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Test the overall inflammation level of your body: C-Reactive protein blood test

crpA great number of health books, websites, gurus and guides talk about the inflammation level of the body. The premise of it is that besides local inflammation which happens on-site of a physical injure, there is a more broad, full-body phenomenon of general inflammation, and that eating specific foods can actually affect that general level of inflammation. Some foods are supposed to be good for you and decrease inflammation, others may cause specific allergic reactions, thus increasing the inflammation acutely, and yet other foods which are just generally bad, will increase the inflammation slightly, but continuous consumption of those foods will result in your general inflammation level being chronically higher than it is supposed to be.

Even though many of those sources make blatant claims about foods having inflammatory effects without citing proofs, the phenomenon itself appears to be real, having a lot of scientific proof. It also appears to have a significantly negative effect on your body, and so watching your inflammation level is a very useful, objective and easy way to guide your diet choices in the right direction.

What makes it so objective and practical is the existence of a general inflammation level- test, which is called C-Reactive protein test.

Quoting Wikipedia, (since the page appears to have an established history, lot’s of sources and generally seems to be based on solid science):

C-reactive protein (CRP) is a protein found in blood plasma, whose levels rise in response to inflammation. CRP is synthesized by the liver in response to factors released by macrophages and fat cells (adipocytes).

CRP rises within two hours of the onset of inflammation, up to a 50,000-fold, and peaks at 48 hours. Its half-life of 18 hours is constant, and therefore its level is determined by the rate of production and hence the severity of the precipitating cause. CRP is thus a screen for inflammation.

CRP is used mainly as a marker of inflammation. Apart from liver failure, there are few known factors that interfere with CRP production.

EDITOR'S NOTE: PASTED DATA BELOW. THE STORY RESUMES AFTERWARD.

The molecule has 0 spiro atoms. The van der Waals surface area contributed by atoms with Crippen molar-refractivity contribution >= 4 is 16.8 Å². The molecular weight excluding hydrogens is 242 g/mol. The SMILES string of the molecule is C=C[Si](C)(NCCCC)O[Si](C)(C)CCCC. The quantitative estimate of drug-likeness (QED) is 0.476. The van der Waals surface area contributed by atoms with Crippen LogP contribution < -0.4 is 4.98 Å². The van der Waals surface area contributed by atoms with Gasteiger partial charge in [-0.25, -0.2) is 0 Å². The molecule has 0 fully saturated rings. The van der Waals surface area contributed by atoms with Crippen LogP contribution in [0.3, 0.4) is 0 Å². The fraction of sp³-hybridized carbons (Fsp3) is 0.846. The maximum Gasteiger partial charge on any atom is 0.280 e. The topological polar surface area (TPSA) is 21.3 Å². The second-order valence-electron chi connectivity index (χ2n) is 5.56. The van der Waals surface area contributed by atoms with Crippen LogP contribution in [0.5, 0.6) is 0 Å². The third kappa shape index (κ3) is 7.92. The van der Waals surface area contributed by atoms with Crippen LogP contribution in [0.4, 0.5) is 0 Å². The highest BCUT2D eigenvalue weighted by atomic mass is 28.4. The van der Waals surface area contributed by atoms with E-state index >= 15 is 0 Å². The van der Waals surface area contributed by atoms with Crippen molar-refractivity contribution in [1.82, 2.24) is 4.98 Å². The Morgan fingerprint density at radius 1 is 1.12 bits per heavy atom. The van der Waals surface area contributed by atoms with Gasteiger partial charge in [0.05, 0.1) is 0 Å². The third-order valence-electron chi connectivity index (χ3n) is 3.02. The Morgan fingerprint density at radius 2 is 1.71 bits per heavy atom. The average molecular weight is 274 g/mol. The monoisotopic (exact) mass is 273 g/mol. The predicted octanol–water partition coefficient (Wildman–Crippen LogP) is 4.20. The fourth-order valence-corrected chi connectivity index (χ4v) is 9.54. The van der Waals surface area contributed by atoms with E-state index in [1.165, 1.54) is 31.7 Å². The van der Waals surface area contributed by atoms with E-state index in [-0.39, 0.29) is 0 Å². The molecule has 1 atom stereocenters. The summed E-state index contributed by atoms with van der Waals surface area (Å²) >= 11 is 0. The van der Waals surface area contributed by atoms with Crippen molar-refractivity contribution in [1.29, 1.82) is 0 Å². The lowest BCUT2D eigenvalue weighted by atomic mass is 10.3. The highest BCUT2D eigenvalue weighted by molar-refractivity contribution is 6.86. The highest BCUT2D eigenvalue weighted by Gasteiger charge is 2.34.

CRP is a more sensitive and accurate reflection of the acute phase response than the ESR (Erythrocyte Sedimentation Rate). ESR may be normal while CRP is elevated. CRP returns to normal more quickly than ESR in response to therapy.

That page even mentions a direct link between levels of CRP and risk of CVDs, thus implying that the scientific connection between the two has been widely established. “The risk of developing cardiovascular disease is quantified as follows: …”

“Recent research suggests that patients with elevated basal levels of CRP are at an increased risk of diabetes, hypertension and cardiovascular disease”

“To clarify whether CRP is a bystander or active participant in atherogenesis, a 2008 study compared people with various genetic CRP variants. Those with a high CRP due to genetic variation had no increased risk of cardiovascular disease compared to those with a normal or low CRP.

“Since many things can cause elevated CRP, this is not a very specific prognostic indicator.”

It appears that while a CRP tests for a global level of this protein, and thus the phenomenon has effects affecting the whole body, there can still be different localized origin problems in the body which trigger the increased CRP production in the first place. Luckily, for the purposes of aiding nutrition choices, this does not matter: the goal is to decrease inflammation, no matter what was the exact mechanism behind it.

It is also worth to note that the article does not imply a clinical possibility of there being an inflammation without CRP levels being increased compared to the base for the individual. So even though a CRP test would not yield a definitive answer as to what has caused the inflammation, it seems to be a reliable indicator of at least existence of some kind of it.


While I’m in the process of looking at implementing these tests, it’s worth to mention that this company Inside Tracker (no affiliation) claims to provide a CRP test, along with other very useful blood tests (cholesterol, etc.), in a “mail your blood to us” fashion, to anyone interested.

Other than that the general idea is to get a doctor to perform this test, several times, after eating different diets for at least a week.


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